Parameters for "getspec"

An epar on getspec will look like this:

Parameters for getspec

This task will:
1) extract 1D spectra of the supernova,
2) wavelength calibrate them,
3) flux calibrate them,
4) combine them into one spectrum, and
5) copy the final spectrum into the CSP database.

You have to fill in the "images" parameter with the names of the
spectra to be extracted, and the "reference" parameter with the
name of a reference image to be used to define apertures and tracing
for the input images. If you leave "reference" blank, the task will
use the aperture defined with the "lower" and "upper" parameters and
you will have to trace the spectrum interactively.

Then you must fill in the "lamp" parameter with the name of the
comparison lamp obtained at the supernova position, and the
"ref_lamp" parameter which specifies the name of the reference
lamp image for the night (the one you used with the task

The "slit" parameter specifies the header keyword that defines the
slit aperture, and the "slit_nar" and "slit_wide" parameters specify
the narrow slit and wide slit identifiers, respectively. These parameters
are used to separate spectra according to the slit width and apply
an aperture correction to the narrow slit spectra.

Start by editing the snphot$sn.coo file. This is a text file
with a list of supernovae. The first column specifies the supernova name;
the next two columns have precise equatorial coordinates (2000.0) for
each supernova. Enter the name of this file in the "sn_coo" parameter.

The "dir" parameter specifies the directory where you want to
place the final spectra. For CSP spectra you need to set it
to "/csp1/spec/".

The "extinct" parameter specifies the atmospheric extinction
file. This file must match the one you used with the task
"fluxcal". The "sensitivity" parameter is the instrument response
function that you derived with the task "fluxcal".

The "lower" and "upper" parameters define the lower and upper
limits relative to the central pixel of the extraction window
for the supernova when the "reference" parameter is left blank.

The "w1", "w2", "dw", and "nw" parameters are self-explanatory
and define the format for the output spectra.

The final spectra will be named according to the CSP convention.
For this purpose you need to specify the telescope header keyword
in the parameter "telescope", the intrument name in the "instrument"
parameter, the wavelength range (b, g, or r) in the "wavelength"
parameter, and the UT date and time of observation in the "date"
and "obstime" parameters.

The observatory ID must be entered in the "observatory" parameter.

The "ra", "dec", and "equinox" parameters specify the right ascension
declination, and equinox header keywords. This information will be used
to find the name of the supernova in the snphot$sn.coo catalogue file.
The value specified in the "tolerance" parameter will be used to match
the image coordinates with those of the catalogue.

Running the task "getspec"

The task "getspec" will call "apall" and you will have the chance
to interactivelly perform the extractions. If the parameter "reference"
was specified, the aperture window will be taken from the reference
image. Otherwise the aperture will be defined by the "lower" and
"upper" parameters. As usually you can interactively modify the object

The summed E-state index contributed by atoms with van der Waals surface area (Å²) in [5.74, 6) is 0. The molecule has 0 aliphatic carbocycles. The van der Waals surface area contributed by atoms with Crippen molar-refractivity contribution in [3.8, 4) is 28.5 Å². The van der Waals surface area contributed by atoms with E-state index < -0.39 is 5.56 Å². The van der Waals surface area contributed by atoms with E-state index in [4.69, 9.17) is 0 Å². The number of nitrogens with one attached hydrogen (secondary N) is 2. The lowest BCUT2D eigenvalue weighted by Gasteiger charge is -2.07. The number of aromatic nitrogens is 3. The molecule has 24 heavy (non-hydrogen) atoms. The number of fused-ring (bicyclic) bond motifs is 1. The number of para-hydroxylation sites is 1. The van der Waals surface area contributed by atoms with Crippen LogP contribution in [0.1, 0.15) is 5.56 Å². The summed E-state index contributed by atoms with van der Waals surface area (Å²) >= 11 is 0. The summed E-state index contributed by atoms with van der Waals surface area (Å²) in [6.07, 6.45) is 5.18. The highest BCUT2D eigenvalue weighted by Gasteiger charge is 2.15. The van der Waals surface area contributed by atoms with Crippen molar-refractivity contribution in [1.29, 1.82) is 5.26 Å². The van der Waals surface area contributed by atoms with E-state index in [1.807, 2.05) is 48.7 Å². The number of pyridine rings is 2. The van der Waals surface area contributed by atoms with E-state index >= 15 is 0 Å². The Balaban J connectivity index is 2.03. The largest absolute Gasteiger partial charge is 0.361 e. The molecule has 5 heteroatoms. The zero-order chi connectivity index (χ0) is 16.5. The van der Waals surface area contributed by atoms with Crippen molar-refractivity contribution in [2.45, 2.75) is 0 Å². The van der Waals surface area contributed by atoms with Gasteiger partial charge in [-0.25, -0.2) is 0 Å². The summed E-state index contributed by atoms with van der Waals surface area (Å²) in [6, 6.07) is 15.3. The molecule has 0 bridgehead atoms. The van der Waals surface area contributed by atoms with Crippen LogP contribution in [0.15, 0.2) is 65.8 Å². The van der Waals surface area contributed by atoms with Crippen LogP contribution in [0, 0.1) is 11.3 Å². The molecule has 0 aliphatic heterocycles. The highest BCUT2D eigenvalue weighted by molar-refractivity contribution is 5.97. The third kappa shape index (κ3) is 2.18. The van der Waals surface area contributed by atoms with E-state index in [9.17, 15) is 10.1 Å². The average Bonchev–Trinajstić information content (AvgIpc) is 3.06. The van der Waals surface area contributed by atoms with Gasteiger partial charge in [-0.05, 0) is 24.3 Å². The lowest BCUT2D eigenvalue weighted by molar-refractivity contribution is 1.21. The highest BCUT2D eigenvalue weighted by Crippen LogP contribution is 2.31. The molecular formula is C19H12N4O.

and background apertures, the background fitting function, etc.
When extracting supernova spectra try to get rid of the underlying
galaxy as much as possible by modifying the order of the background fit.
The task will prompt you to trace the spectrum. If the "reference"
parameter was specified you can skip this step, in which case the
tracing function will be taken from the reference image. This
is a useful option when the supernova is faint. When the supernova
is bright enough go ahead with the interactive trace fitting.

After extracting and reviewing the object spectra, "getspec" will
extract and identify the comparison lamp by calling the task "reidentify".
This is a non-interactive step. You will get on the screen the result
of the reidentification. Make sure that most of the features were
reidentified and that the RMS of the fit is less than 0.1 pixel.
Then the task will apply the wavelength and flux calibrations to the
extracted spectra.

The task will proceed to separate the calibrated spectra according
to the slit width and report you the results on the screen.

If more than one wide-slit spectrum is found "getspec" will compute
the average, and plot it for you. You do not need to bother to clean
the spectrum.

Then the task will plot the narrow-slit spectra. You can overplot
these spectra to manually clean bad pixels and cosmic rays. This
is necessary if you have two or less spectra of the same object.
If you have 3 or more spectra, the combining operation will perform
a median cleaning. You can still fix any remaining bad pixels on
the final (combined) image.

If the object is already in the supernova list defined in
the parameter "sn_coo", the task will find it according to
the header coordinates and propose you a name for the final
spectrum which includes the SN name, the observed wavelength region,
a correlative number in case you want to save multiple spectra
for the same supernova, the telescope, the instrument used,
and the observation date. If the object is not included in the
supernova list, you have to type its name.

If both a wide-slit and a narrow-slit spectrum were obtained for the
same supernova, the task will compute the ratio of both spectra
and prompt you to interactively fit this ratio with the task fit1d.
The resulting fit will be used to apply a slit width correction to the
narrow-slit spectrum.

Finally, the task will ask you if you want to copy the resulting
spectrum to the directory specified with the "dir" parameter.